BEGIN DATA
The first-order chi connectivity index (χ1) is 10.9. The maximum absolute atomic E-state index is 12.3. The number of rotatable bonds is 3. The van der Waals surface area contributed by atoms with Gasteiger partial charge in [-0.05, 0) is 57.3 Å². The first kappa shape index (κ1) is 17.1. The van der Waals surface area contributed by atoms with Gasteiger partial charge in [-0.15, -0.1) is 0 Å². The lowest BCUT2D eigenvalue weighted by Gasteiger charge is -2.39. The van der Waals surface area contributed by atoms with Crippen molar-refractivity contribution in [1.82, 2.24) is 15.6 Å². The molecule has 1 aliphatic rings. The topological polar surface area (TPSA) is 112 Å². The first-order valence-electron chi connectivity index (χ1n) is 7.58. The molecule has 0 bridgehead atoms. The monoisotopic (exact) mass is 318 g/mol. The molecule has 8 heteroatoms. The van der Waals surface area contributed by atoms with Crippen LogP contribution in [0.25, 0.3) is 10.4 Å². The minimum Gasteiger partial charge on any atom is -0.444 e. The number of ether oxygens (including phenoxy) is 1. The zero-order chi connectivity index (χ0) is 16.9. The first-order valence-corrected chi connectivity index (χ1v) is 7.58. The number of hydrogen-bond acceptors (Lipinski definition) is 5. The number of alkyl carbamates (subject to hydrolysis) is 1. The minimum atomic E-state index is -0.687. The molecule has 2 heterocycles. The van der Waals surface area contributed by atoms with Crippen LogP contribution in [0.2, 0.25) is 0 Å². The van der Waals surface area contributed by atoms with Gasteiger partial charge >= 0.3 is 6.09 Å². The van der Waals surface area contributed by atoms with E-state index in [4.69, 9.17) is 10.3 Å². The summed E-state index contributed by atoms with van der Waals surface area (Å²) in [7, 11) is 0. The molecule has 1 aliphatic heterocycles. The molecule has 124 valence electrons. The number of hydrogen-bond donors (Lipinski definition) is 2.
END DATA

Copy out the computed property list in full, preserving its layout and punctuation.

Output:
The first-order chi connectivity index (χ1) is 10.9. The maximum absolute atomic E-state index is 12.3. The number of rotatable bonds is 3. The van der Waals surface area contributed by atoms with Gasteiger partial charge in [-0.05, 0) is 57.3 Å². The first kappa shape index (κ1) is 17.1. The van der Waals surface area contributed by atoms with Gasteiger partial charge in [-0.15, -0.1) is 0 Å². The lowest BCUT2D eigenvalue weighted by Gasteiger charge is -2.39. The van der Waals surface area contributed by atoms with Crippen molar-refractivity contribution in [1.82, 2.24) is 15.6 Å². The molecule has 1 aliphatic rings. The topological polar surface area (TPSA) is 112 Å². The first-order valence-electron chi connectivity index (χ1n) is 7.58. The molecule has 0 bridgehead atoms. The monoisotopic (exact) mass is 318 g/mol. The molecule has 8 heteroatoms. The van der Waals surface area contributed by atoms with Crippen LogP contribution in [0.25, 0.3) is 10.4 Å². The minimum Gasteiger partial charge on any atom is -0.444 e. The number of ether oxygens (including phenoxy) is 1. The zero-order chi connectivity index (χ0) is 16.9. The first-order valence-corrected chi connectivity index (χ1v) is 7.58. The number of hydrogen-bond acceptors (Lipinski definition) is 5. The number of alkyl carbamates (subject to hydrolysis) is 1. The minimum atomic E-state index is -0.687. The molecule has 2 heterocycles. The van der Waals surface area contributed by atoms with Crippen LogP contribution in [0.2, 0.25) is 0 Å². The van der Waals surface area contributed by atoms with Gasteiger partial charge >= 0.3 is 6.09 Å². The van der Waals surface area contributed by atoms with E-state index in [4.69, 9.17) is 10.3 Å². The summed E-state index contributed by atoms with van der Waals surface area (Å²) in [7, 11) is 0. The molecule has 1 aliphatic heterocycles. The molecule has 124 valence electrons. The number of hydrogen-bond donors (Lipinski definition) is 2.